Oh, that we might know the LORD!
Let us press on to know him.
He will respond to us as surely as the arrival of dawn
or the coming of rains in early spring.
Hosea 6:3

I am afraid of death. I don’t mean in the buried-six-feet-under sense. Rather, I am afraid of dying by way of the American dream: to wake up some day in a life so comfortable that I have forgotten my dreams. Perhaps I’d be happy – enough, anyway. But I fear that in some important way I’d no longer be seeking after a life that is truly meaningful.

I imagine that I’m not the only one at Williams who is afraid of a slow death by complacency. Part of this, I think, has to do with our desire for intellectual gain. We are taught here to hunger and thirst after knowledge, fostering a quality Samuel Johnson names genius: “a mind active, ambitious, and adventurous, always investigating, always aspiring; in its widest searches still longing to go forward, in its highest flights still wishing to be higher; always imagining something greater than it knows, always endeavoring more than it can do.” Always there is more to be found: thus we are perpetually in quest for more profound knowledge in still further realms.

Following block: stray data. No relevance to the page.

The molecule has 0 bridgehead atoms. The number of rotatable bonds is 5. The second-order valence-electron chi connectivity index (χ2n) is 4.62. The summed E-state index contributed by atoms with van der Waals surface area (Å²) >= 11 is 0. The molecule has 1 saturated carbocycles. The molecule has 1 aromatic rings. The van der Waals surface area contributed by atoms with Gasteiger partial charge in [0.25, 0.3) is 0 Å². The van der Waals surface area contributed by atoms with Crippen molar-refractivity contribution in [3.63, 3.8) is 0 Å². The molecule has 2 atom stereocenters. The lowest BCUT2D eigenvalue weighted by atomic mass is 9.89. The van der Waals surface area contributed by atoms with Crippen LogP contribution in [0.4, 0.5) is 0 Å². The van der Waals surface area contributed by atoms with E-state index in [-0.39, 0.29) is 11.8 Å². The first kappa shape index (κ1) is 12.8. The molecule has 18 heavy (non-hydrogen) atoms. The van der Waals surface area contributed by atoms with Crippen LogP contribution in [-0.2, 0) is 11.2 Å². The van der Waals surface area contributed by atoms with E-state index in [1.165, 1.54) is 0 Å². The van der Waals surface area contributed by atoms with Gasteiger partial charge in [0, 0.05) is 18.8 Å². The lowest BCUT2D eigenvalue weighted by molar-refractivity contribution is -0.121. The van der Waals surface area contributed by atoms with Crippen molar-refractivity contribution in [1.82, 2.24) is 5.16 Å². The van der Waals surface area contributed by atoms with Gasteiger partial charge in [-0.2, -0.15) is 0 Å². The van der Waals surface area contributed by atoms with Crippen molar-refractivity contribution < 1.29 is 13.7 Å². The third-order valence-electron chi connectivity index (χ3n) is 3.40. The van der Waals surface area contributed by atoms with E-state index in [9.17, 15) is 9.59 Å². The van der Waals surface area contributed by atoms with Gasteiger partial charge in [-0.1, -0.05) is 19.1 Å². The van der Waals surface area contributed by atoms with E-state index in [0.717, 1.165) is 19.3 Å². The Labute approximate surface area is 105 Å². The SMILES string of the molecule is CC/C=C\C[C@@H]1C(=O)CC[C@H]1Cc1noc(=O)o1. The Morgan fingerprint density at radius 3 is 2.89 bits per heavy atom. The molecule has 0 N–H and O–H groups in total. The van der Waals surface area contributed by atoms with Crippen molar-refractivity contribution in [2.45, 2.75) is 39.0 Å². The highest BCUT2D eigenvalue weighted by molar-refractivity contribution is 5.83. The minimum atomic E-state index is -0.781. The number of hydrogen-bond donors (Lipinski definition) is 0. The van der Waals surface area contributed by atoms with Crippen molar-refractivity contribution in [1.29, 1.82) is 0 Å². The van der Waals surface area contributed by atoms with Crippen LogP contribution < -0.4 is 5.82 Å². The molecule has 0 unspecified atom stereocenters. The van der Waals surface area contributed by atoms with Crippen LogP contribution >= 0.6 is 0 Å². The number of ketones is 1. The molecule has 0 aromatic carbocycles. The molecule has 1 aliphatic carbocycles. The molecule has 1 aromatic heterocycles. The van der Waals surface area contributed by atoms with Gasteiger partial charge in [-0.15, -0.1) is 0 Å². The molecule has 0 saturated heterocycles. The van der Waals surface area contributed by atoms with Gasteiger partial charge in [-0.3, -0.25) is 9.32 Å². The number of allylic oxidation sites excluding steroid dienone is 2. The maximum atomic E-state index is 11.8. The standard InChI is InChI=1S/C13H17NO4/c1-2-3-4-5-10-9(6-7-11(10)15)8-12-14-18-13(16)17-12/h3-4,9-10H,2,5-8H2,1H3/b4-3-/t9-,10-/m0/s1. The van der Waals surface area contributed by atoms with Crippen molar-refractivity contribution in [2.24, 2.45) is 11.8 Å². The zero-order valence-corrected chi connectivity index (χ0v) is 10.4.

I think we all possess this desire – but I wouldn’t call it genius, for I do not believe that it is at its heart an intellectual hunger. Academia, seemingly limitless to us, is yet but finite. Instead, in the Christian worldview, our deepest desire is to “know the LORD,” who is eternal. To know the eternal God is hardly imaginable: we may press on to the knowledge of him for the rest of time and eternity and find that there is still more to know. And yet he is near. If we would but seek him we would find him and, indeed, know him: for his coming is as sure as the dawn. Thus the paradox is that eternity both lies within our grasp and yet is an ever-moving, forever desirable destination. Our hearts’ hunger is ever being filled and ever being deepened – to our great joy.

At the end of the day, our desire to find that which is everlasting is a fundamental part of our humanity: “The LORD has set eternity into man’s heart” (Ecclesiastes 3:11). We will never be satisfied with the temporal because we were created for what is eternal. And even though we are always in eminent danger of ‘settling’ for less each day, we are saved from complacency by the eternal God himself.


Shirley Li is the 2012-13 editor-in-chief of The Williams Telos. This piece was excerpted from the Spring 2013 issue, Eternity.

Thumbnail by Artcp5 from Stock Free Images.

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